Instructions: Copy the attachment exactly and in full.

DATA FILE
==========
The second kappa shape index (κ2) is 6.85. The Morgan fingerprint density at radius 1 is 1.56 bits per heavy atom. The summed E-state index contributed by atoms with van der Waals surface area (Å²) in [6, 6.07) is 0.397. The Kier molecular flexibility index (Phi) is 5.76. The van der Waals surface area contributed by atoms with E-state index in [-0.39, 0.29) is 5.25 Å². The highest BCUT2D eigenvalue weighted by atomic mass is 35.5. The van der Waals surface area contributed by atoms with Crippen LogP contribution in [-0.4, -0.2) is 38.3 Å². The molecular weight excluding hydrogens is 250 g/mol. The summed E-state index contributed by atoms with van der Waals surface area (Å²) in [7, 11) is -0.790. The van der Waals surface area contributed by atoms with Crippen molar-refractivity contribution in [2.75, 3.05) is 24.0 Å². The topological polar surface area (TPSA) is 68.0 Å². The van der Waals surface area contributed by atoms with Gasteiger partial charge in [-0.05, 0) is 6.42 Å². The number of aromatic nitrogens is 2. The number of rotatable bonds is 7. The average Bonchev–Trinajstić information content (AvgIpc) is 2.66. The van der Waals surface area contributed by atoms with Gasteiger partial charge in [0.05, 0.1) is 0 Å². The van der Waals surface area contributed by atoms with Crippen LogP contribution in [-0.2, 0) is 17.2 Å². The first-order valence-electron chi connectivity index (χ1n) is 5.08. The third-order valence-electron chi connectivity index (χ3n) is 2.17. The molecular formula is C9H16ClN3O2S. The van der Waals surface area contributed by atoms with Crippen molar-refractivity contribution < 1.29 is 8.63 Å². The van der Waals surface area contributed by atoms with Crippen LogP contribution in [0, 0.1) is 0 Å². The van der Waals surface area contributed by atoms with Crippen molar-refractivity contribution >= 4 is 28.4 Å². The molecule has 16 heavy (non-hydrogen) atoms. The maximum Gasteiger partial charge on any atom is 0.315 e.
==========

The second kappa shape index (κ2) is 6.85. The Morgan fingerprint density at radius 1 is 1.56 bits per heavy atom. The summed E-state index contributed by atoms with van der Waals surface area (Å²) in [6, 6.07) is 0.397. The Kier molecular flexibility index (Phi) is 5.76. The van der Waals surface area contributed by atoms with E-state index in [-0.39, 0.29) is 5.25 Å². The highest BCUT2D eigenvalue weighted by atomic mass is 35.5. The van der Waals surface area contributed by atoms with Crippen LogP contribution in [-0.4, -0.2) is 38.3 Å². The molecular weight excluding hydrogens is 250 g/mol. The summed E-state index contributed by atoms with van der Waals surface area (Å²) in [7, 11) is -0.790. The van der Waals surface area contributed by atoms with Crippen molar-refractivity contribution in [2.75, 3.05) is 24.0 Å². The topological polar surface area (TPSA) is 68.0 Å². The van der Waals surface area contributed by atoms with Gasteiger partial charge in [-0.05, 0) is 6.42 Å². The number of aromatic nitrogens is 2. The number of rotatable bonds is 7. The average Bonchev–Trinajstić information content (AvgIpc) is 2.66. The van der Waals surface area contributed by atoms with Gasteiger partial charge in [0.05, 0.1) is 0 Å². The van der Waals surface area contributed by atoms with Crippen LogP contribution in [-0.2, 0) is 17.2 Å². The first-order valence-electron chi connectivity index (χ1n) is 5.08. The third-order valence-electron chi connectivity index (χ3n) is 2.17. The molecular formula is C9H16ClN3O2S. The van der Waals surface area contributed by atoms with Crippen molar-refractivity contribution < 1.29 is 8.63 Å². The van der Waals surface area contributed by atoms with Crippen LogP contribution in [0, 0.1) is 0 Å². The van der Waals surface area contributed by atoms with Crippen molar-refractivity contribution >= 4 is 28.4 Å². The molecule has 16 heavy (non-hydrogen) atoms. The maximum Gasteiger partial charge on any atom is 0.315 e.